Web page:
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Should one write "and vice versa" or "or vice versa"?

Examples:

A) Autocomplete can be set to 'on' for the form, but 'off' for specific input fields, and vice versa.

B) Autocomplete can be set to 'on' for the form, but 'off' for specific input fields, or vice versa.

I'm sorry about the examples, they look weird out of context. I was wiring an HTML5 tutorial when the question popped into my head.

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    What is the other way round? The settings (which can be taken more verbally or more nounally). Choose setting a or b. Autocomplete can be set to 'on' for the form, but 'off' for specific input fields, or Autocomplete can be set to 'off' for the form, but 'on' for specific input fields. Assuming, as Talia points out, that this is an either - or situation. – Edwin Ashworth Sep 27 '13 at 12:57
  • Both variants are less than perfect. If the Autocomplete setting of the form can be overriden for each specific field, just say that. – n. 'pronouns' m. Sep 27 '13 at 18:43
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The key is useless without the lock, and vice versa.

= The key is useless without the lock, and the lock is useless without the key.

... BUT

You can put on the cream before the strawberry jam, or vice versa.

= You can put on the cream before the strawberry jam, or [you can put on] the strawberry jam before the cream.

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  • Good examples, thanks. I think in my case, either way would be acceptable, but I'm going with 'or'. – Marcus L Sep 30 '13 at 6:15
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@EdwinAshworth has given examples that demonstrate how it's possible for there to be a significant difference in meaning between and vice versa and or vice versa but in your example there is not much difference. Whichever conjunction you use, the reader can be in no doubt about what is possible.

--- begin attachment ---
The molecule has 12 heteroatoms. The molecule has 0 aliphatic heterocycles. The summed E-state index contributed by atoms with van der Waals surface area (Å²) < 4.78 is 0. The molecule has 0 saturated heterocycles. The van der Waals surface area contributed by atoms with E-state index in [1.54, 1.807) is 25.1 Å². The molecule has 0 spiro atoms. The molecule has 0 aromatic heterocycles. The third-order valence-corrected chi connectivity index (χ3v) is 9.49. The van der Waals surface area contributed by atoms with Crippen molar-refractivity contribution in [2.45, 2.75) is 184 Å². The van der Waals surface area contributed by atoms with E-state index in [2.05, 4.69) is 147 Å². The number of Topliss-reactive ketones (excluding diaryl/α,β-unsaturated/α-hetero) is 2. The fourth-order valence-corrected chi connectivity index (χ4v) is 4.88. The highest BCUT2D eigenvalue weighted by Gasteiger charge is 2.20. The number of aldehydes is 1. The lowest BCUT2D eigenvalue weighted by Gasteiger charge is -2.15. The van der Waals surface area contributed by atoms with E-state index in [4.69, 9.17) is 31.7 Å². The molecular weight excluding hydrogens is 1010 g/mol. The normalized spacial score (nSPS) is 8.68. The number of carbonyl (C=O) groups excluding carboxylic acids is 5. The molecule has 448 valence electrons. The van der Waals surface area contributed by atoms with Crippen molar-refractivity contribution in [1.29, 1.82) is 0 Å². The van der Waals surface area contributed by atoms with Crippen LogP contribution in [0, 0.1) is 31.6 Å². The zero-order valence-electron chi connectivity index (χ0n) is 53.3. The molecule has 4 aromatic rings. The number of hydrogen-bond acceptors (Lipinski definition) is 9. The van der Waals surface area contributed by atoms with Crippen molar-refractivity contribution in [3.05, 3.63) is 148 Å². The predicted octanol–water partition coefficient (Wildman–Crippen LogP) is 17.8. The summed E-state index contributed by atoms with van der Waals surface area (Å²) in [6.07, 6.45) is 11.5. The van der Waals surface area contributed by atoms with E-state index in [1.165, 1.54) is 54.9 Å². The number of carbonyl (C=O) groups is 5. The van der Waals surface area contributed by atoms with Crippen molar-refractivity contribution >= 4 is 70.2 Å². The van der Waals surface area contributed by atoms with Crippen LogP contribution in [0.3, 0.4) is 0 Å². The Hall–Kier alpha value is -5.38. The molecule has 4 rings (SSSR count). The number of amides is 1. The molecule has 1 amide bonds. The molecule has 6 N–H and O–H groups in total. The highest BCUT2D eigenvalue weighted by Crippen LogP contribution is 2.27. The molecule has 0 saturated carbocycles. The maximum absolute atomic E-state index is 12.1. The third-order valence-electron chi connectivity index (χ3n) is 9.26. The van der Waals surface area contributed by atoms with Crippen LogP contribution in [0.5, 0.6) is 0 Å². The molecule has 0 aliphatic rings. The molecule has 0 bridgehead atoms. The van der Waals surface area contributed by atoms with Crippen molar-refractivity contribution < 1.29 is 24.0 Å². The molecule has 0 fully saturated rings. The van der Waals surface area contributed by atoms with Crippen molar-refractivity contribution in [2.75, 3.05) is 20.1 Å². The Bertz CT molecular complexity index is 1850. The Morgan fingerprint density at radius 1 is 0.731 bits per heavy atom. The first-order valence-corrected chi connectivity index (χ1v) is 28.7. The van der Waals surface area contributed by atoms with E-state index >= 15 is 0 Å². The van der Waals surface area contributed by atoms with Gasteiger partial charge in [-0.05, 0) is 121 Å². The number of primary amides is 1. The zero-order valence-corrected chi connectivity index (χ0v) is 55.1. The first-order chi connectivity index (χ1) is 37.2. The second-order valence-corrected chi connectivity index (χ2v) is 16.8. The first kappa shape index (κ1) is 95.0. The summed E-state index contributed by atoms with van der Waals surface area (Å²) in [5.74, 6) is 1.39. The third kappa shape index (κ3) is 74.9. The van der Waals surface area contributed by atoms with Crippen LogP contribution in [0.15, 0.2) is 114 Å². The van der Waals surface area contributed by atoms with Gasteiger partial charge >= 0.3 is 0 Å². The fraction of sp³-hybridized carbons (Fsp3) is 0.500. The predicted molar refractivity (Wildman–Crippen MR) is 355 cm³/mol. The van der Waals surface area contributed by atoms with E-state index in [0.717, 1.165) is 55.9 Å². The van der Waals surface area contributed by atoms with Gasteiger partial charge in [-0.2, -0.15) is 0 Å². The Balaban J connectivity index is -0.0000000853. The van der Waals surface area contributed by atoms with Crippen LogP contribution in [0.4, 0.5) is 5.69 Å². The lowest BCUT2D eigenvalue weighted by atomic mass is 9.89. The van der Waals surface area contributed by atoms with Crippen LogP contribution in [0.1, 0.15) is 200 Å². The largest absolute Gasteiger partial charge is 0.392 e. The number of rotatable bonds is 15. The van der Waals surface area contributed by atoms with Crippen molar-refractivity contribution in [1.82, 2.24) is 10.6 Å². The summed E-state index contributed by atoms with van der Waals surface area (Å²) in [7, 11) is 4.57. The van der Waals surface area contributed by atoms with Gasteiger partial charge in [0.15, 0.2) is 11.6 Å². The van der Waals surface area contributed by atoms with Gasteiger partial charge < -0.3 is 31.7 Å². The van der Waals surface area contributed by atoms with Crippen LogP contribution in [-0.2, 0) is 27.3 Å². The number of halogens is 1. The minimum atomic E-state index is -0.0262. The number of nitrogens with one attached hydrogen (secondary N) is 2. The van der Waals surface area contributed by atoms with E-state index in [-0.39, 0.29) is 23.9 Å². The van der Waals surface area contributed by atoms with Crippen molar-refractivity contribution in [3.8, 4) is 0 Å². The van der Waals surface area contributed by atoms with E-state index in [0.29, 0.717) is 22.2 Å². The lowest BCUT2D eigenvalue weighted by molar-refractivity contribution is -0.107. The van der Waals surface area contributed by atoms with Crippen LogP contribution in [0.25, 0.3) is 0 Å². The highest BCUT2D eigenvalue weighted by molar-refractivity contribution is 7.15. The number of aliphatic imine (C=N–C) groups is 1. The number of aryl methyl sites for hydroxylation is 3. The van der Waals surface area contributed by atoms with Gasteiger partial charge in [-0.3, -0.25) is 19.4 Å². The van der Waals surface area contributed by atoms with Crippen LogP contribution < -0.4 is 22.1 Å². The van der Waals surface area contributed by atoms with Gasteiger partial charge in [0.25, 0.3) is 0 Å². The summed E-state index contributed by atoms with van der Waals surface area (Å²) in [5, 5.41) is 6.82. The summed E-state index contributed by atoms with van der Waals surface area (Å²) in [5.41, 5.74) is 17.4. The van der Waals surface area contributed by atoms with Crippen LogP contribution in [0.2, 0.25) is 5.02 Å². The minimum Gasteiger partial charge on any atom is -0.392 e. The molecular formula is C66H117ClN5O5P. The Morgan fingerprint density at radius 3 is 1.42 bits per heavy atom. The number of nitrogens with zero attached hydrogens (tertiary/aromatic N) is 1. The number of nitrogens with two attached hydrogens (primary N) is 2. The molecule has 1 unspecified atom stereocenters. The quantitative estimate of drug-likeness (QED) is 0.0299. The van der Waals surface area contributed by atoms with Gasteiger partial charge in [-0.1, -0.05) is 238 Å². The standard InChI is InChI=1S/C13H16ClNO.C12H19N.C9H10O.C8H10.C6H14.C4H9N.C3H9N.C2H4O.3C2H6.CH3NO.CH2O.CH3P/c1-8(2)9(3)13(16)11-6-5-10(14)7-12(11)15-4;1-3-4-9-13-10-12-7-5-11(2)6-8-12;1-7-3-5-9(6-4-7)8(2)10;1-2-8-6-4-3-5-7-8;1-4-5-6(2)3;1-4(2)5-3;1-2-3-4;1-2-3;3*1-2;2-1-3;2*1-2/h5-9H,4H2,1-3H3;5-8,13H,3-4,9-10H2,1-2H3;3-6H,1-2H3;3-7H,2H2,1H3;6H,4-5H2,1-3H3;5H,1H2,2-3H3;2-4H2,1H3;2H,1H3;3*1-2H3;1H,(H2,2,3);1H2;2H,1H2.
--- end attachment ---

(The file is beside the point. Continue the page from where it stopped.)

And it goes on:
I think your use of the passive voice is a greater impediment to clarity. When you say

Autocomplete can be set to 'on'

it's unclear who can set it. If you say

You can set autocomplete to 'on'

there's no ambiguity.

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This is not a question of vice versa, but of can in combination with the conjunction/operator or and of can in combination with the conjunction/operator and. The or kind is not ambiguous; the and kind is.

When you have the sentence "You can do A and B", only the context determines which of the following two meanings applies:

1) On the one hand, you can act in a way that results in your having done A, but not B; on the other hand, you can act in a way that results in your having done B, but not A. If you want, you might so act as to have done nothing.

2) You can act in a way that results in your having done A and B. If you want, you might so act as to have done A only, or to have done B only, or to have done nothing.

When you have the sentence "You can do A or B", only this meaning applies:

1) On the one hand, you can act in a way that results in your having done A, but not B; on the other hand, you can act in a way that results in your having done B, but not A. If you want, you might so act as to have done nothing.

If something must be done, then use must. If one option excludes the other, use expressions such as only, exclusive, excluding, but not, either etc. As for the combinations you really are offering, I don't know them; you do.

As for vice versa, the fact is that it means exactly: the other way around. Do with that fact as you deem fit.

Edit: In the everyday communication, people rely on the context and common sense of each other, so they don't see the need to be very precise. However, in sensitive situations there is no place for assumptions. That's why tekkies, just as well as jurists, tend to be mindful of these pitfalls.

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  • Before tackling the logic involved in using 'exclusive or' etc, it would help to decide whether the modal 'can' is being used in the 'it is possible to' sense/s (with the 'totally impossible' and 'will foul the works up' opposites) or the 'here's one interesting idea' sense. You can swim 100 metres - I've seen you do it. You can leave the computer on overnight - I usually do, and it never causes any problems. You can colour-code your socks like Rimmer does. – Edwin Ashworth Sep 27 '13 at 12:47

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